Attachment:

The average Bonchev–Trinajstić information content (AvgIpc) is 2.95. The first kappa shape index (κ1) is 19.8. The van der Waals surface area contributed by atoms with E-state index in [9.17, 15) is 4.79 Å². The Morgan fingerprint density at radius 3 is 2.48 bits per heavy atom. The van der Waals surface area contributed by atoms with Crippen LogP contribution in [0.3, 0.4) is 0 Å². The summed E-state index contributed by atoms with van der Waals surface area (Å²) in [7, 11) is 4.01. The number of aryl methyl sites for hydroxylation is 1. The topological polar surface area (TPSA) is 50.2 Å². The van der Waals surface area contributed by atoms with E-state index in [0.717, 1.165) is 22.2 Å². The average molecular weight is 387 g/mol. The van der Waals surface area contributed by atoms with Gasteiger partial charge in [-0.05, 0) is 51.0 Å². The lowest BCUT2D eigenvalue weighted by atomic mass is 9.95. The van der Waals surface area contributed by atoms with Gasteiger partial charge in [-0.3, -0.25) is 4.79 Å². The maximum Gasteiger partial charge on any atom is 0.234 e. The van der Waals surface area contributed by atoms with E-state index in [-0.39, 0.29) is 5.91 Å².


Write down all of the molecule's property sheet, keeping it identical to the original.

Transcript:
The average Bonchev–Trinajstić information content (AvgIpc) is 2.95. The first kappa shape index (κ1) is 19.8. The van der Waals surface area contributed by atoms with E-state index in [9.17, 15) is 4.79 Å². The Morgan fingerprint density at radius 3 is 2.48 bits per heavy atom. The van der Waals surface area contributed by atoms with Crippen LogP contribution in [0.3, 0.4) is 0 Å². The summed E-state index contributed by atoms with van der Waals surface area (Å²) in [7, 11) is 4.01. The number of aryl methyl sites for hydroxylation is 1. The topological polar surface area (TPSA) is 50.2 Å². The van der Waals surface area contributed by atoms with E-state index in [0.717, 1.165) is 22.2 Å². The average molecular weight is 387 g/mol. The van der Waals surface area contributed by atoms with Gasteiger partial charge in [-0.05, 0) is 51.0 Å². The lowest BCUT2D eigenvalue weighted by atomic mass is 9.95. The van der Waals surface area contributed by atoms with Gasteiger partial charge in [-0.3, -0.25) is 4.79 Å². The maximum Gasteiger partial charge on any atom is 0.234 e. The van der Waals surface area contributed by atoms with E-state index in [-0.39, 0.29) is 5.91 Å².